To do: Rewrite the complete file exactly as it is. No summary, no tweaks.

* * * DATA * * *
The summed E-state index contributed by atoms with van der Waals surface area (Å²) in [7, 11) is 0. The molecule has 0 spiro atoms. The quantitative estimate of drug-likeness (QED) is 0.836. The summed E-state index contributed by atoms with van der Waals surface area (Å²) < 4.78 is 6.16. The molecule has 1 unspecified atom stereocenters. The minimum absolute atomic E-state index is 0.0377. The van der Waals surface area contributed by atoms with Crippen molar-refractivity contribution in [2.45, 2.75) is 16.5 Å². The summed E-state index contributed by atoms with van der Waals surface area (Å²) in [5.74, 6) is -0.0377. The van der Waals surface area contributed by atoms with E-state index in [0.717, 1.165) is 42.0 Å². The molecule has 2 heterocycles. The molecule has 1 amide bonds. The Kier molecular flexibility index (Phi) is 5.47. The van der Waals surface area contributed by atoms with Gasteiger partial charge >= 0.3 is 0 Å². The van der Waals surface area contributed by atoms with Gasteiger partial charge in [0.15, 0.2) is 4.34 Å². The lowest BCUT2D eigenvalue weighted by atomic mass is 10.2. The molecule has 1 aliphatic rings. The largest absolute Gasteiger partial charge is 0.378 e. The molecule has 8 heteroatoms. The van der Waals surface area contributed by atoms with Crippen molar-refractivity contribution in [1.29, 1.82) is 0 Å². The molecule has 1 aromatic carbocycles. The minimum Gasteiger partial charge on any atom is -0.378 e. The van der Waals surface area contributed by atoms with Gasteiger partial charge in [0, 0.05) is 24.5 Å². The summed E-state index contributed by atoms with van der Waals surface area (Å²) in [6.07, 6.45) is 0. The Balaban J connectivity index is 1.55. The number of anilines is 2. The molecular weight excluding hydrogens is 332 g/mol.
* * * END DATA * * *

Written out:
The summed E-state index contributed by atoms with van der Waals surface area (Å²) in [7, 11) is 0. The molecule has 0 spiro atoms. The quantitative estimate of drug-likeness (QED) is 0.836. The summed E-state index contributed by atoms with van der Waals surface area (Å²) < 4.78 is 6.16. The molecule has 1 unspecified atom stereocenters. The minimum absolute atomic E-state index is 0.0377. The van der Waals surface area contributed by atoms with Crippen molar-refractivity contribution in [2.45, 2.75) is 16.5 Å². The summed E-state index contributed by atoms with van der Waals surface area (Å²) in [5.74, 6) is -0.0377. The van der Waals surface area contributed by atoms with E-state index in [0.717, 1.165) is 42.0 Å². The molecule has 2 heterocycles. The molecule has 1 amide bonds. The Kier molecular flexibility index (Phi) is 5.47. The van der Waals surface area contributed by atoms with Gasteiger partial charge >= 0.3 is 0 Å². The van der Waals surface area contributed by atoms with Gasteiger partial charge in [0.15, 0.2) is 4.34 Å². The lowest BCUT2D eigenvalue weighted by atomic mass is 10.2. The molecule has 1 aliphatic rings. The largest absolute Gasteiger partial charge is 0.378 e. The molecule has 8 heteroatoms. The van der Waals surface area contributed by atoms with Crippen molar-refractivity contribution in [1.29, 1.82) is 0 Å². The molecule has 1 aromatic carbocycles. The minimum Gasteiger partial charge on any atom is -0.378 e. The van der Waals surface area contributed by atoms with Gasteiger partial charge in [0, 0.05) is 24.5 Å². The summed E-state index contributed by atoms with van der Waals surface area (Å²) in [6.07, 6.45) is 0. The Balaban J connectivity index is 1.55. The number of anilines is 2. The molecular weight excluding hydrogens is 332 g/mol.